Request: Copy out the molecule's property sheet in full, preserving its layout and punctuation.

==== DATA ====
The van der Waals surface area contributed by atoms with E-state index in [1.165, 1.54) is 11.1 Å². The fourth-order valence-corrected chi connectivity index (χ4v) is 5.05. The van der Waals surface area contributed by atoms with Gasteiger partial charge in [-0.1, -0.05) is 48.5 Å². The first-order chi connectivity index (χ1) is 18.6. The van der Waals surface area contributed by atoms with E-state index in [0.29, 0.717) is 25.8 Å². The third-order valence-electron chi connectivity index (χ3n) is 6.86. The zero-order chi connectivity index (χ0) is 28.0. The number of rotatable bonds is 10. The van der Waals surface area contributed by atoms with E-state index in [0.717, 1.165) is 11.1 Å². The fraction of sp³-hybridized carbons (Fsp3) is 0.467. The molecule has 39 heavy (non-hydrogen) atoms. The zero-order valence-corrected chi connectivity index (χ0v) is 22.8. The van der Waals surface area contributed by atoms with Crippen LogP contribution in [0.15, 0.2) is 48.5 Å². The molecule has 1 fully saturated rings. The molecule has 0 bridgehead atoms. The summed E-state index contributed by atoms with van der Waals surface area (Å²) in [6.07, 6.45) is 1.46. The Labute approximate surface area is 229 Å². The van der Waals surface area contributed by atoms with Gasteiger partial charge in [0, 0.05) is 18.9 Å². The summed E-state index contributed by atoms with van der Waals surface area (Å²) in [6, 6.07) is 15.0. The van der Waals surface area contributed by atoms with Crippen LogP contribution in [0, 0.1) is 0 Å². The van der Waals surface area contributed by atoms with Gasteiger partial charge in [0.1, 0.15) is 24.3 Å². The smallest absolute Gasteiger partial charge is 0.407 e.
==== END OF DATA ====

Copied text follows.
The van der Waals surface area contributed by atoms with E-state index in [1.165, 1.54) is 11.1 Å². The fourth-order valence-corrected chi connectivity index (χ4v) is 5.05. The van der Waals surface area contributed by atoms with Gasteiger partial charge in [-0.1, -0.05) is 48.5 Å². The first-order chi connectivity index (χ1) is 18.6. The van der Waals surface area contributed by atoms with E-state index in [0.29, 0.717) is 25.8 Å². The third-order valence-electron chi connectivity index (χ3n) is 6.86. The zero-order chi connectivity index (χ0) is 28.0. The number of rotatable bonds is 10. The van der Waals surface area contributed by atoms with E-state index in [0.717, 1.165) is 11.1 Å². The fraction of sp³-hybridized carbons (Fsp3) is 0.467. The molecule has 39 heavy (non-hydrogen) atoms. The zero-order valence-corrected chi connectivity index (χ0v) is 22.8. The van der Waals surface area contributed by atoms with Crippen LogP contribution in [0.15, 0.2) is 48.5 Å². The molecule has 1 fully saturated rings. The molecule has 0 bridgehead atoms. The summed E-state index contributed by atoms with van der Waals surface area (Å²) in [6.07, 6.45) is 1.46. The Labute approximate surface area is 229 Å². The van der Waals surface area contributed by atoms with Gasteiger partial charge in [0, 0.05) is 18.9 Å². The summed E-state index contributed by atoms with van der Waals surface area (Å²) in [6, 6.07) is 15.0. The van der Waals surface area contributed by atoms with Crippen LogP contribution in [0, 0.1) is 0 Å². The van der Waals surface area contributed by atoms with Gasteiger partial charge in [0.1, 0.15) is 24.3 Å². The smallest absolute Gasteiger partial charge is 0.407 e.